A very easy way to make your customers feel unique is by weaving personal details into your communication. If there are any information clues in the e-mails, use them to your advantage, but with caution, you don’t want to be over-intrusive. If you cross that fine line in e-mail personalization, you can very well sound creepy.
Yet, if you use a system that shows it is the customer’s birthday, why not congratulate them? Or maybe the customer has mentioned a personal event/milestone in the e-mail exchanges before, then you can refer to that. This will show that you were paying attention, and you can’t put a price on that!
9. Offer deep links
This is in fact one of the most annoying Customer Service mistakes.
Imagine, a person takes their time to turn to you asking for help and additional information. In response they get a generic link to a website and a promise that the answer or solution to their problem can be found somewhere there. Also, very often the customer is referred to a list of generic FAQs that they have to sift through.
Seriously? Who on Earth would call this helpful? This is just lazy.
The only way to be helpful in situations like this is to offer deep links that lead exactly to the place that contains helpful information. Don’t just say: “Check our website” – and then hyperlink it to your company’s homepage. Obviously, the customer who seeks help must have been there already and it didn’t solve their problem.
10. End the e-mail on a high note
Why not inserting a personalized ending like, for example, “Have a fab Tuesday!” (if you are writing on a Monday evening) or “Have an awesome weekend!” (if you are writing on a Friday)?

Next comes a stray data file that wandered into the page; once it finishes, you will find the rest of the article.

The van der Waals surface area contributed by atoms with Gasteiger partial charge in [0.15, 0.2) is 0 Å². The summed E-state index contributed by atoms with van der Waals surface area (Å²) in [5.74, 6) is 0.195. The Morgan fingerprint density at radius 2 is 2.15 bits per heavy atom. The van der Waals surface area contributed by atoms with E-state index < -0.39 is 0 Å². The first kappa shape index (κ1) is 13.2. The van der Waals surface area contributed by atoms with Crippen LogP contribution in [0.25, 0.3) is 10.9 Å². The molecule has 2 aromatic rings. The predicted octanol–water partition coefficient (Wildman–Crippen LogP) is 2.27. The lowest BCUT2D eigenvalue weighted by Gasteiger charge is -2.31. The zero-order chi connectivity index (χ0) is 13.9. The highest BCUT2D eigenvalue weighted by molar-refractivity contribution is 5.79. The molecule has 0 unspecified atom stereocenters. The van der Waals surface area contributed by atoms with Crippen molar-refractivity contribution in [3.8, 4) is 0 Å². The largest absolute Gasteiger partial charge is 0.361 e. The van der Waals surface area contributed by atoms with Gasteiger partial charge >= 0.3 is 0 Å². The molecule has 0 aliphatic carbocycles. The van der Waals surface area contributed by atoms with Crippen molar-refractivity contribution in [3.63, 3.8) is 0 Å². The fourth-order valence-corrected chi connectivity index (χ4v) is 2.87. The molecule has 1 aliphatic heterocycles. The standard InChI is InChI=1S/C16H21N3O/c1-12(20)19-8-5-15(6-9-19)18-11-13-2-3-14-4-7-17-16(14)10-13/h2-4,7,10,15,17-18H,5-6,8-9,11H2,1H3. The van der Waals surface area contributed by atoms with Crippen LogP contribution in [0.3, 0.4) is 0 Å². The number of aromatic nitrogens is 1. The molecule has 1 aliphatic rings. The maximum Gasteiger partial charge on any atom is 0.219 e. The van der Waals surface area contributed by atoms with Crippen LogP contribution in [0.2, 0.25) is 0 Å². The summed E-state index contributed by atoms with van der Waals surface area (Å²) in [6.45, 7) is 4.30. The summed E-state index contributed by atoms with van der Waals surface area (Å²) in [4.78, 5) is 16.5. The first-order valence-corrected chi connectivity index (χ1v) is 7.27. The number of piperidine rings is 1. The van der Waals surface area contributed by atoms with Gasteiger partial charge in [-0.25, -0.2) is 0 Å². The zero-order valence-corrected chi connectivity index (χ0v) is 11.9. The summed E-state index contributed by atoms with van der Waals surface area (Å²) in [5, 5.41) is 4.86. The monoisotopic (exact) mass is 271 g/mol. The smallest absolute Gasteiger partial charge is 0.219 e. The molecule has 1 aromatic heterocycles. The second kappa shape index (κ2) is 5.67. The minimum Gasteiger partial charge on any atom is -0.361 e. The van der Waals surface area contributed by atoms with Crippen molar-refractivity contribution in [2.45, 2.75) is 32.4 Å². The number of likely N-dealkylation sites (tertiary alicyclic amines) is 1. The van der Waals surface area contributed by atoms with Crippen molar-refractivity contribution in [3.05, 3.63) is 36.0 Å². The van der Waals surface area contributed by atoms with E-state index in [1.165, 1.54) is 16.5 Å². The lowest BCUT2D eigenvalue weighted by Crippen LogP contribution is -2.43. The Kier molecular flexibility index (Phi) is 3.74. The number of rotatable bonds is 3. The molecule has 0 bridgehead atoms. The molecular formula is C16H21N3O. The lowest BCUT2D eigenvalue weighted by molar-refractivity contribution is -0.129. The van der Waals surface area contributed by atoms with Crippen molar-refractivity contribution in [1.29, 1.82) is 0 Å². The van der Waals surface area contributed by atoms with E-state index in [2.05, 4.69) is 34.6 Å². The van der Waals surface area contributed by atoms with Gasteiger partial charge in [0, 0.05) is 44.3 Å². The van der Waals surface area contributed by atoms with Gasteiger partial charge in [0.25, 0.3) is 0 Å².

A word of caution though: don’t sign your email with a kiss. Ending your email with “x” is highly unprofessional and downright inappropriate.
So, what I was trying to say by providing these 10 customer support tricks is that when you are trying to help humans who have problems, be a human too! If you want to do your customer support job right, you have to communicate with your customers just as you’d like anyone to communicate with you in virtually all situations.
This may sound a bit too pompous, but it's true.
Just ask yourself this:
- Would you like to receive a polite and attentive service? – Yes.
- Would you like your concerns to be treated individually and not put into mass containers? – Yes.
- Would you like the people whom you ask for help to listen to what you exactly say, and offer help with exactly that? – I bet, you’d say YES!
- Would you like to receive at least some kind of help in resolving your problem, even if the person you ask does not exactly know the answer, but is still trying? – Sure, bring it on!
- Would you like to be spoken to as if you were an acquaintance, without any officialdom and cliché sentences? – Definitely.
- Would you enjoy if a person providing service wished your football team “Good luck” in the derby match you are about to attend? – Hell, yeah! How did they know?
There you have your answers to how to become a very successful customer support professional!
Of course, these are only basic customer support tricks on how to personalize your customer service e-mails. There are many more tips and pitfalls you should be aware of.
What mistakes have you made in your e-mail communication with customers? What other customer support tricks do you have to share when writing customer service replies?
Let us know in the comments section below.
For more customer service tricks, check out the free '6 easy tips to increase customer loyalty' white paper.